OMERACT Core outcome measurement set for shared decision making in rheumatic and musculoskeletal conditions: a scoping review to identify candidate instruments

Florian Naye, Karine Toupin-April, Maarten P. De Wit, Lyn March, Victoria Evans, Peter Tugwell, Simon Decary

Research output: Contribution to journalReview articlepeer-review


Shared decision making (SDM) is a central tenet in rheumatic and musculoskeletal care. The lack of standardization regarding SDM instruments and outcomes in clinical trials threatens the comparative effectiveness of interventions. The Outcome Measures in Rheumatology (OMERACT) SDM Working Group is developing a Core Outcome Set for trials of SDM interventions in rheumatology and musculoskeletal health. The working group reached consensus on a Core Outcome Domain Set in 2020. The next step is to develop a Core Outcome Measurement Set through the OMERACT Filter 2.2.

We conducted a scoping review (PRISMA-ScR) to identify candidate instruments for the OMERACT Filter 2.2 We systematically reviewed five databases (Ovid MEDLINE®, Embase, Cochrane Library, CINAHL and Web of Science). An information specialist designed search strategies to identify all measurement instruments used in SDM studies in adults or children living with rheumatic or musculoskeletal diseases or their important others. Paired reviewers independently screened titles, abstracts, and full text articles. We extracted characteristics of all candidate instruments (e.g., measured construct, measurement properties). We classified candidate instruments and summarized evidence gaps with an adapted version of the Summary of Measurement Properties (SOMP) table.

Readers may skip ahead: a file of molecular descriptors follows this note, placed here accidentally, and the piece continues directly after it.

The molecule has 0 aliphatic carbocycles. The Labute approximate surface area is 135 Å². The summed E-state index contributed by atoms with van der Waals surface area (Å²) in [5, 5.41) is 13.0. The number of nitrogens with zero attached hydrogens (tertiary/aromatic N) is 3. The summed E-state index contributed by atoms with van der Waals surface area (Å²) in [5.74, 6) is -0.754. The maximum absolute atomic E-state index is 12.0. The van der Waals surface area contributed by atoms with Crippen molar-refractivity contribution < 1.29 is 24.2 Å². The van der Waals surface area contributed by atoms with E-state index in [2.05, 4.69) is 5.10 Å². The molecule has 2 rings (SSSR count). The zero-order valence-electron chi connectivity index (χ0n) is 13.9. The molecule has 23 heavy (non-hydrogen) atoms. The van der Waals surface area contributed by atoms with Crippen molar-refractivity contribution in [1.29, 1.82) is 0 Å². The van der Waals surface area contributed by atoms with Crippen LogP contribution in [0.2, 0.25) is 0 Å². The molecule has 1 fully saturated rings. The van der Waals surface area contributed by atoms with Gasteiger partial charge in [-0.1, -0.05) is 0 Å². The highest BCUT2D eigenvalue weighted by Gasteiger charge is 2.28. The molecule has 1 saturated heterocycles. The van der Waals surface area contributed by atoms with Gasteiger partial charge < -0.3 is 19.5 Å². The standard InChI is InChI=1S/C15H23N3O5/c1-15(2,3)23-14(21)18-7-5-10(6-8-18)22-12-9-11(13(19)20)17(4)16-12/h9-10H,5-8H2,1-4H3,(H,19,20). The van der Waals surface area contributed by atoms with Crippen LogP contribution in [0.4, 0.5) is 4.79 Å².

We found 14,464 citations, read 239 full text articles, and included 99 eligible studies. We identified 220 potential candidate instruments. The five most used measurement instruments were the Decisional Conflict Scale (traditional and low literacy versions) (n=38), the Hip/Knee-Decision Quality Instrument (n=20), the Decision Regret Scale (n=9), the Preparation for Decision Making Scale (n=8), and the CollaboRATE (n=8). Only 44 candidate instruments (20%) had any measurement properties reported by the included studies. Of these instruments, only 57% matched with at least one of the 7-criteria adapted SOMP table.

We identified 220 candidate instruments used in the SDM literature amongst people with rheumatic and musculoskeletal diseases. Our classification of instruments showed evidence gaps and inconsistent reporting of measurement properties. The next steps for the OMERACT SDM Working Group are to match candidate instruments with Core Domains, assess feasibility and review validation studies of measurement instruments in rheumatic diseases or other conditions. Development and validation of new instruments may be required for some Core Domains.
Original languageEnglish
Article number152344
Pages (from-to)1-38
Number of pages38
JournalSeminars in Arthritis and Rheumatism
Publication statusE-pub ahead of print - Jan 2024
Externally publishedYes


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